Have High Expectations
Have high expectations. Don’t lower your expectations because of the hearing loss. I think that happens in the general public. I think there’s an assumption that goes back to the “deaf, dumb, and mute” image. Expect that your child can do most of these things but at the same time make allowances for when they don’t hear something.
If we were talking and playing and the music was on in the background it would be too difficult so we didn’t have music on so much and we still don’t. There are a lot of environmental concerns. We don’t read or do anything that’s new like, if the dishwasher is running. We don’t run the dishwasher during dinner because it’s too hard to have a conversation at the dinner table and same thing with the washing machine, which is also in the kitchen. So there are a lot of changes that we were never aware of before that you have to take into account and you just go with it if it helps the kids. You can tell if they can’t hear you if it’s a tough environment and to minimize that. I mean there are always going to be tough environments.
Equipment and Technology
The equipment part was one of the hardest parts we had to deal with. I’ve gone through garbage cans and had [the hearing aids] sucked on and had to lose insurance for whatever reason so that part of our system is not very evolved yet. I’m not sure when or how we’re going to catch up, but it’s almost impossible for a nine month old or even a two year old or a five month old to not break a hearing aid. They get sweaty, they get wet, they get lost and it felt like that was not an accepted part of the industry yet. The only advice I would say is that you just kind of have to hang in there and be diligent on your part but make an investment and figure out what resources you have to make sure that you don’t have to make a choice about having the hearing aids available.
In the early years, he had multiple ear infections and we couldn’t always put his hearing aids in so we always made sure that he had visual access to everything. We would take him to museums and to the park and even get on the swings with him because we knew that he would get to see something and seeing something is better than not having anything. That way he started to pick on a lot of things and now we go to the science museum and he’s talking about the dinosaurs and the solar system and I think it’s because he had visual access to everything and this exposure also attributes to his reading ability as well.
Read to Your Child
When she was little I used to read to her a lot. Then, when I found out she was deaf, at the age of two and a half (she wasn’t diagnosed through the newborn screening), I continued to always read to her. Now that she can go through a book or two a day. She loves going to the library. Just this past weekend she said, “Mama, can you take me to the library?” She just likes reading a lot, and she reads everyday. She likes mysteries, war histories, and a lot of books written for girls too.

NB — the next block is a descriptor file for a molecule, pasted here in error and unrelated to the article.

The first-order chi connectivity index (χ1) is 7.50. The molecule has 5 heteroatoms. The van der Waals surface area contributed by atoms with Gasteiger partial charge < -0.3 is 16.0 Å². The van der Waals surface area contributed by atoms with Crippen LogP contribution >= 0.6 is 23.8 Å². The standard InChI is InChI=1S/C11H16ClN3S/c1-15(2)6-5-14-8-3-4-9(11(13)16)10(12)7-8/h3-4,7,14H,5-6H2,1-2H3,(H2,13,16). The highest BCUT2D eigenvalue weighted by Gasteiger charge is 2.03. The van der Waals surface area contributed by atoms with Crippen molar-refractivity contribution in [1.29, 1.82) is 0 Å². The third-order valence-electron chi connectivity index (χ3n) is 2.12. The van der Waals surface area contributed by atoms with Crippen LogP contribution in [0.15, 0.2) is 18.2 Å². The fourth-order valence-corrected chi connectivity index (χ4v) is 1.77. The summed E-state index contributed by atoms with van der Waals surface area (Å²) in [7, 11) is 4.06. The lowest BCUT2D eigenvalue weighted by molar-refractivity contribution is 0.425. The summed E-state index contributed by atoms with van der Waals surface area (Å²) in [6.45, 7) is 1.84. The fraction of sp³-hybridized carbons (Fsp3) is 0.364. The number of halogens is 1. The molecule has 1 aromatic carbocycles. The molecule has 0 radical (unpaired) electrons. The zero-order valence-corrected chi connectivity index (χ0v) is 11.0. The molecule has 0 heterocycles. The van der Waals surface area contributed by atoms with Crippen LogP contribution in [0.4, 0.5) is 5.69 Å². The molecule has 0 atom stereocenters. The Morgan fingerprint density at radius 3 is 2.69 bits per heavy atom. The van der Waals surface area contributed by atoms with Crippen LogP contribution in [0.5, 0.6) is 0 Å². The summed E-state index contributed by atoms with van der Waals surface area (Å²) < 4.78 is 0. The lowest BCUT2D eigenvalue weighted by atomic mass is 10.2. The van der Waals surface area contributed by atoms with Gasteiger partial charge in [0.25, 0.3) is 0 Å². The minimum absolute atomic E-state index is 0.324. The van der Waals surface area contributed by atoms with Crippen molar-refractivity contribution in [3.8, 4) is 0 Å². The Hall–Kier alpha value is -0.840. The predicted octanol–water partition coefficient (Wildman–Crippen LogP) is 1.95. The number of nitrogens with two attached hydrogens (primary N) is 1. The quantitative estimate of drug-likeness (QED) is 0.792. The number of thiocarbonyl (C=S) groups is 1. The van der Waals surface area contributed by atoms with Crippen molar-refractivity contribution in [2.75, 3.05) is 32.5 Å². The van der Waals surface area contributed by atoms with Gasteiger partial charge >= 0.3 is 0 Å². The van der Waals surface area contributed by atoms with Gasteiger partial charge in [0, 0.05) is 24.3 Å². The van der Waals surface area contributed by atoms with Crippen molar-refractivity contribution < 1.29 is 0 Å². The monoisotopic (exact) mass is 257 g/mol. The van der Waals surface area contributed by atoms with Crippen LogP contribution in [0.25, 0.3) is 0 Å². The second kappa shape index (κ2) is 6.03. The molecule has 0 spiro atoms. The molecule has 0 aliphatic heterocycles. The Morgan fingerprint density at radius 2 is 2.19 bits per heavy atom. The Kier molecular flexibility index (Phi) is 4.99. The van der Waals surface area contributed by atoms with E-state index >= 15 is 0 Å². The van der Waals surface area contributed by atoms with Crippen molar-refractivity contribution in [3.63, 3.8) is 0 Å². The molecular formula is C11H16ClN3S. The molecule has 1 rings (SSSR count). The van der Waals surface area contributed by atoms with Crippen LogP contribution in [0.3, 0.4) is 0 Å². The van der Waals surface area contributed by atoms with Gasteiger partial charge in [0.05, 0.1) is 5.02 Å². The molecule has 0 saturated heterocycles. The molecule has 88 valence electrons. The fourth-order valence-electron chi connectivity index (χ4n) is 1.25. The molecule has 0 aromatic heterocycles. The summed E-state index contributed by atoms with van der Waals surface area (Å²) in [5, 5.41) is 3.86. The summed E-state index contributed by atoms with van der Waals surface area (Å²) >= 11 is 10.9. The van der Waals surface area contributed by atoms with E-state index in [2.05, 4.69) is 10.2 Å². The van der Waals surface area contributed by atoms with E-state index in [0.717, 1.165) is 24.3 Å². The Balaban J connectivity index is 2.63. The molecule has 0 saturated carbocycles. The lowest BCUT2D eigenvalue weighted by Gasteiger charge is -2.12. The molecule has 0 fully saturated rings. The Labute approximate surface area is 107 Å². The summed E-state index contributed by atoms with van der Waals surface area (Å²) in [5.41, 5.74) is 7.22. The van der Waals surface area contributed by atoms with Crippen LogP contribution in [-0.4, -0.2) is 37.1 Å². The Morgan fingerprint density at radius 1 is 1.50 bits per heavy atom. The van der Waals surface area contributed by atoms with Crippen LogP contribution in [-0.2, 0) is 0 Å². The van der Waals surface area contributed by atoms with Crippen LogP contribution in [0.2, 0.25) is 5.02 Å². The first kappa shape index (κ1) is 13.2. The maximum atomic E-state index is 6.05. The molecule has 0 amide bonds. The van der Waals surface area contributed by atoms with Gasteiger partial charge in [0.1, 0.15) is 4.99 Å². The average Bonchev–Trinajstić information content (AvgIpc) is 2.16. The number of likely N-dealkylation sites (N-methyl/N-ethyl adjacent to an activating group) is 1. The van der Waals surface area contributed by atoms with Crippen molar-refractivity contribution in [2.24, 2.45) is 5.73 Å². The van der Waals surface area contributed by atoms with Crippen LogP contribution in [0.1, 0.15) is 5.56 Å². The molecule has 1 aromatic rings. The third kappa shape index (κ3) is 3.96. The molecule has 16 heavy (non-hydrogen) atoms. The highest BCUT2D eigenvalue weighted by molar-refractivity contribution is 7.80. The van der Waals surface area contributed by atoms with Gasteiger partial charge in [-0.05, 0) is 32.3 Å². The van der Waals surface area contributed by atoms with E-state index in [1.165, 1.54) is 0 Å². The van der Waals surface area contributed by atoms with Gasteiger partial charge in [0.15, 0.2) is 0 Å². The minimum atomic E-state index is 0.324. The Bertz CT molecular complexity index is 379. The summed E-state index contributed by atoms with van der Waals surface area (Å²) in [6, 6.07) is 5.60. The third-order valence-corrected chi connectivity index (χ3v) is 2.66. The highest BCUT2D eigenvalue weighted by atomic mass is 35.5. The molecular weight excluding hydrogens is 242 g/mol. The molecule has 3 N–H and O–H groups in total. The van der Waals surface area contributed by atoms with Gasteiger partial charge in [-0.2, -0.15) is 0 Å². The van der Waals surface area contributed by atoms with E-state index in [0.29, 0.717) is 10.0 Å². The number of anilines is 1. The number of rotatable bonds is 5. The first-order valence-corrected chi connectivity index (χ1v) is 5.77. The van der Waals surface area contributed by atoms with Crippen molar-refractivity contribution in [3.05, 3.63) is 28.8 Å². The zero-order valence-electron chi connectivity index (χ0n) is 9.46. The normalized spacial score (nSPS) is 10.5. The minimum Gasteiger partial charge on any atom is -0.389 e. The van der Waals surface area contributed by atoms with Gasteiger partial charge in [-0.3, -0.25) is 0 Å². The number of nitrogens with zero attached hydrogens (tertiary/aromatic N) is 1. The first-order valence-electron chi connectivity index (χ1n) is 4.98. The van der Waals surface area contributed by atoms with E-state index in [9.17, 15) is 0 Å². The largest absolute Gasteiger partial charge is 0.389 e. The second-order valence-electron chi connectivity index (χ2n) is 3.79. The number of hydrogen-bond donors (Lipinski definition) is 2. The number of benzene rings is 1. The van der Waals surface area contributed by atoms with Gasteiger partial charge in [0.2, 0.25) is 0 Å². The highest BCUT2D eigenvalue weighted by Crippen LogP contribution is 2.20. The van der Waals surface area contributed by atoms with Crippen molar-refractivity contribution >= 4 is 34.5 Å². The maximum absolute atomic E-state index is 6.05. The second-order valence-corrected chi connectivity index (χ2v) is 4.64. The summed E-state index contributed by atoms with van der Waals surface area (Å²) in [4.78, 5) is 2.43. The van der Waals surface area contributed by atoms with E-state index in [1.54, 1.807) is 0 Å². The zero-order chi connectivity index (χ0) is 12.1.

The One Thing I Didn’t Understand…
One thing I didn’t understand until my child explained it to me last year was when she doesn’t hear when somebody says something and we reply “Oh its ok. It’s nothing…” it makes her feel like she’s nothing. I’ve learned to not say that anymore. I understand now how that makes her feel.
Go With Your Gut Instinct
Be very patient. Stand up for what you believe in, go with your gut instinct. I know my husband and I sometimes disagree over what they need. He thinks I’m asking for too much when we go to the meetings. He’s very laid back “things are fine, don’t worry about it”… You gotta go with your gut and ask for what you think they’re gonna need.
Help Them Learn to Work With It
You have to be a realist, you’ve gotta get what you can for your son or daughter, but you can’t expect the world. When they get older it’s not going to be there. You can’t expect if Evan goes to work for a company or something, they’re not going to soundproof the building for Evan. It’s their disability, and they need to learn to work with it. We can say what we think, we can only do what we think is best for them. We have no idea if it’s working or if it doesn’t. It’s hard to find that balance. It’s not the end of the world. It’s not a big deal. It opens up a whole new way of thinking, a whole new world. You get to learn sign. It’s all in how you look at it. You can walk through life “oh poor me poor me” and that’s what I try to teach Evan; “you’re not poor Evan, you’re Evan Logue. You’re not Evan Logue the deaf kid, you’re Evan Logue, no labels on you. You can’t go through life feeling sorry for yourself, you won’t get anywhere.” He has to learn to fight for himself, he’s gotta learn, and his brother Tom has gotta learn too, this is their disability, it’s not mine. We just help them through what we can. We’re not going to be able to be there all the time for them, when they go to college they’re not going to cater to them. I think that’s more of a father’s thing, you’ve gotta have that.